Wild Things (1998)

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Teenage sexpot Kelly Van Ryan (Denise Richards) is hot for teacher Sam (Matt Dillon), a former lover of her wealthy widowed mother Sandra (Theresa Russell) but he’s not having any. Well, not with her. So she cries Rape and he gets caught up in a very dense web involving loser Suzie (Neve Campbell) who also calls Rape. She was busted for drugs the previous year by Detective Duquette (Kevin Bacon) and suffered 6 months in the clink. When personal injury shyster lawyer Ken (Bill Murray) defends Sam the plot gets as convoluted and murky as a Florida swamp.  The girls admit they made it up because Sam didn’t protect Suzie from prison. Sam celebrates his eventual defamation winnings – by having sex with both girls. They were scamming Sandra for money. And that’s just the start of it. Cross, double cross, murder and betrayal are at the centre of a complex story that opens out like a neverending Russian nesting doll. Twisty Twister McTwisted isn’t in it! Sexy, funny, outrageous and brilliant neo noir. Written by Stephen Peters and directed by John (Henry:  Portrait of a Serial Killer) McNaughton, with a notable score by George Clinton. Super steamy.

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The Misfits (1961)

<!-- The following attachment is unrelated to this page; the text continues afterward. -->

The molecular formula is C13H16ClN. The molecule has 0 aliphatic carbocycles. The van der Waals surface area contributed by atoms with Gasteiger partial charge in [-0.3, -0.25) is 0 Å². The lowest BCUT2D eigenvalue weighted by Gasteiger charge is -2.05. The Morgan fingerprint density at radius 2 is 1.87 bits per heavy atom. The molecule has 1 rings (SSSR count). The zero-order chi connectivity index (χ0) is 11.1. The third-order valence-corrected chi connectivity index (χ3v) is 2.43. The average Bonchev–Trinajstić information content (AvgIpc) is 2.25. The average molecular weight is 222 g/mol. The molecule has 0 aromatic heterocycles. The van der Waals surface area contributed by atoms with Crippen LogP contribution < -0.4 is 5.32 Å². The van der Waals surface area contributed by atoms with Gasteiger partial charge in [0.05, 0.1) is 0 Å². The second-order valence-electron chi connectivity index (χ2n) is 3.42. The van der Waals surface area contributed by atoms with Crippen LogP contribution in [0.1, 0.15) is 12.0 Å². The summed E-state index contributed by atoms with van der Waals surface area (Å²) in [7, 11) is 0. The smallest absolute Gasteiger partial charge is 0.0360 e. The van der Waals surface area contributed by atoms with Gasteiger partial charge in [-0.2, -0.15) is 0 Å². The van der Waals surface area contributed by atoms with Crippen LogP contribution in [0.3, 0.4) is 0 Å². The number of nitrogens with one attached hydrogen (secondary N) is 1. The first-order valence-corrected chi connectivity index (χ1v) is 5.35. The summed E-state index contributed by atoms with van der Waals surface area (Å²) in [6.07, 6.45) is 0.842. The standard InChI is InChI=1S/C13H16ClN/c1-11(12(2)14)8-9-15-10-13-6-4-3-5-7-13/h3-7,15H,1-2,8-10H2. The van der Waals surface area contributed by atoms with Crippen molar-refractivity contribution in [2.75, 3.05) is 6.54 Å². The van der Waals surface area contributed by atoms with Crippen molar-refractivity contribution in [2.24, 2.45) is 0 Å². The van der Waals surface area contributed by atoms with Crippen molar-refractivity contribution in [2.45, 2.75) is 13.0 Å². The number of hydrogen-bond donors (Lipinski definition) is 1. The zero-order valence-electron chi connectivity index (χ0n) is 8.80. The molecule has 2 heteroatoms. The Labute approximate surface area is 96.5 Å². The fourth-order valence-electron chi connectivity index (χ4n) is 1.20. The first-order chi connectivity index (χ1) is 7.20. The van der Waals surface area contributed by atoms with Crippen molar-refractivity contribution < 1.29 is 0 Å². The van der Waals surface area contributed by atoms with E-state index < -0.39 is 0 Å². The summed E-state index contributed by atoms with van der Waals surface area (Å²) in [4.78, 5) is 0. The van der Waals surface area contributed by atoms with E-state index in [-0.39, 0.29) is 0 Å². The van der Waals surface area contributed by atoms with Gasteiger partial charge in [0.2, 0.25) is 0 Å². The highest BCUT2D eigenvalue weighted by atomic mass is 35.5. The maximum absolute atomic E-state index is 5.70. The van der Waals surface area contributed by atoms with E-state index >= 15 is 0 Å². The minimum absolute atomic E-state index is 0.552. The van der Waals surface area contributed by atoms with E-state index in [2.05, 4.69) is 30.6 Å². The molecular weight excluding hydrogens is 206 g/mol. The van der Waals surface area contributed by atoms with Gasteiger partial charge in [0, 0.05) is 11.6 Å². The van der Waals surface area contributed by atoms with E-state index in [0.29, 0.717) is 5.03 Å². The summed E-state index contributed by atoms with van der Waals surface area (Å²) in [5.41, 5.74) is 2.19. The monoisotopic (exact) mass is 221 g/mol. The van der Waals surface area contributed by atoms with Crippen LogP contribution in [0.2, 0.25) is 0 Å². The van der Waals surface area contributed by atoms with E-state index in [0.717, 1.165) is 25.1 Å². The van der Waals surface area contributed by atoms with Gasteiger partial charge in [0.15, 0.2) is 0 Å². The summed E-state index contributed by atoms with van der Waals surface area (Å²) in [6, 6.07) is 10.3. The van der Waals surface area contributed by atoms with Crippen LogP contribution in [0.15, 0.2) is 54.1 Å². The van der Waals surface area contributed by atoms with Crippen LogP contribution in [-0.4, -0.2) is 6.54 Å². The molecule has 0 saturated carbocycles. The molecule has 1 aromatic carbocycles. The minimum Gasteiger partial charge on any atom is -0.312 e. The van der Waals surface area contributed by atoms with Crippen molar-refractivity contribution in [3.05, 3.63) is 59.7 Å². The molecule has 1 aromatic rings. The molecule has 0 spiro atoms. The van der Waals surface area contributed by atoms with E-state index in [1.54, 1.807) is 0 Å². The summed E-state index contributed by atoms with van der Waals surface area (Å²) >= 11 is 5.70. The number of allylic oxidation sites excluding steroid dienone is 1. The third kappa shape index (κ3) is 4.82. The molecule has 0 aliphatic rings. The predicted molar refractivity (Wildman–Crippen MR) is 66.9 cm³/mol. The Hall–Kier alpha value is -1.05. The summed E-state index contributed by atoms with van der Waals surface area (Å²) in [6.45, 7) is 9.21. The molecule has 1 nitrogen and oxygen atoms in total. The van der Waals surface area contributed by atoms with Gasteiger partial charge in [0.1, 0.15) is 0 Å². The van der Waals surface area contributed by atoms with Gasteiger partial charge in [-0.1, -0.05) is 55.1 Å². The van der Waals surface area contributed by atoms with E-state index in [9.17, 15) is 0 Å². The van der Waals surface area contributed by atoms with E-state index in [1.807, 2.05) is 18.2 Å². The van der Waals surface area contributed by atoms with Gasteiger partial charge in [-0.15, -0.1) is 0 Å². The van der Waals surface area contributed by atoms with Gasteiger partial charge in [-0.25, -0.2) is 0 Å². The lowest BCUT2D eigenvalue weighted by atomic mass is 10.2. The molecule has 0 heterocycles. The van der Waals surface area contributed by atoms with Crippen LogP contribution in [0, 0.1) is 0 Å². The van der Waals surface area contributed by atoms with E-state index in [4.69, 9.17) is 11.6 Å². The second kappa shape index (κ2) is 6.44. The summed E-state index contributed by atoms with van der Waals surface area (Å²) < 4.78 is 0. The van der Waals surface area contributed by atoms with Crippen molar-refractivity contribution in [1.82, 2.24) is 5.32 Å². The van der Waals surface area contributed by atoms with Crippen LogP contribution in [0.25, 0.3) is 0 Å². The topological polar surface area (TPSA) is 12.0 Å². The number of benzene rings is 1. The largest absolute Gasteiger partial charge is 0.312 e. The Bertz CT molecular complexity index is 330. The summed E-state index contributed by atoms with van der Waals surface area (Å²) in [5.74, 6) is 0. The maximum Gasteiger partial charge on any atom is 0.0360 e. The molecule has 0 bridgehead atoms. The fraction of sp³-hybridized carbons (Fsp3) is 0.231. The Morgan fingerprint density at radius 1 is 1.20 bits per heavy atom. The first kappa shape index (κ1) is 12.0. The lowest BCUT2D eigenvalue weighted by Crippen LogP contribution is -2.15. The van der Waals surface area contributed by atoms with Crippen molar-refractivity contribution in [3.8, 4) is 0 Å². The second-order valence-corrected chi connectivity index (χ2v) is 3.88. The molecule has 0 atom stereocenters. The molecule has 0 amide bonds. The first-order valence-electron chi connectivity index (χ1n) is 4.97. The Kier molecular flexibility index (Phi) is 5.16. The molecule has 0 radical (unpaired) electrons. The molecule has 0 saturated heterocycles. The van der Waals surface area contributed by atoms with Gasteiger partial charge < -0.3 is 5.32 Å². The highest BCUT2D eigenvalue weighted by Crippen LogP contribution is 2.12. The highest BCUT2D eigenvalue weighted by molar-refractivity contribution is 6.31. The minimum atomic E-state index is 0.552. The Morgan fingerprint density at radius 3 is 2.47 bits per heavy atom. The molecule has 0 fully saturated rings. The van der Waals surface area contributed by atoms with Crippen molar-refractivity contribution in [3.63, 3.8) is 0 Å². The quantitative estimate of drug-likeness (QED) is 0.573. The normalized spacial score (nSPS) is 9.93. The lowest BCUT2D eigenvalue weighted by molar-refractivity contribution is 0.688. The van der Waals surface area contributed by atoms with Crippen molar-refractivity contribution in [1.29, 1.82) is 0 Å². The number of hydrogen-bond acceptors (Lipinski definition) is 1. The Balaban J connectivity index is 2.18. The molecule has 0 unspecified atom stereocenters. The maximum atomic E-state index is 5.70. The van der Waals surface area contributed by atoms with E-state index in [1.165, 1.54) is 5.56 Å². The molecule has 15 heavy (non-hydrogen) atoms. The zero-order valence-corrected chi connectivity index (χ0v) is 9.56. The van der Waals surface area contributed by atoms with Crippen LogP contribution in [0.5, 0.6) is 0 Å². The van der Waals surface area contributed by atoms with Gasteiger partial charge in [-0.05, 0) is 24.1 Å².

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What an air of melancholy hangs over this elegy to the western. Arthur Miller had written a story about cowboys killing mustangs for dog meat and it evolved into a screenplay, rewritten many times, for director John Huston. The character of divorcee Roslyn sitting out the legally required time in Reno was based on his wife Marilyn Monroe and the elaboration is strikingly different from the Monroe who inspired Pola for writer Nunnally Johnson in How to Marry a Millionaire. She befriends Thelma Ritter and they hang out with a couple of old cowboys, Clark Gable and Eli Wallach and Roslyn doesn’t realise they round up horses to kill them. The troubled set was not aided by the breakdown of the Miller-Monroe marriage, her on-set overdose, the deadening heat and the behind the scenes attempts to turn Monroe’s character into a prostitute at the behest of Eli Wallach, her so-called friend – Huston and Miller were into it, Gable refused to let it happen. He was tremendously loyal to his co-star and she regarded him as a father figure. He wanted this to be his swansong before his retirement from the business and said it was the best film he’d ever been in. He was only fifty-nine but looks decades older. He is utterly convincing as the jaded alcoholic taking advantage of wounded older women. He insisted on doing his own stunts but a weak heart, a heavy smoking and drinking habit, and delays his wife said Monroe caused, meant he died right after filming ended and before the birth of his only son. Montgomery Clift’s problems were evident to all involved and he would only last a handful more years himself. This was Monroe’s last credit and it remains an epitaph not just to her and her abilities – she is tenacious and febrile as Roslyn – but to an era of stardom, a genre and to Old Hollywood. Full of hopelessness, death, gallows humour and potential greatness, but Miller was not the world’s best screenwriter and failed to capitalise on the story’s promise.  He even gives the last scene to Gable which tells you all you need to know about his attitude to his wife – he wrote it for her. Nonetheless, this remains a must-see.

Impulse (1990)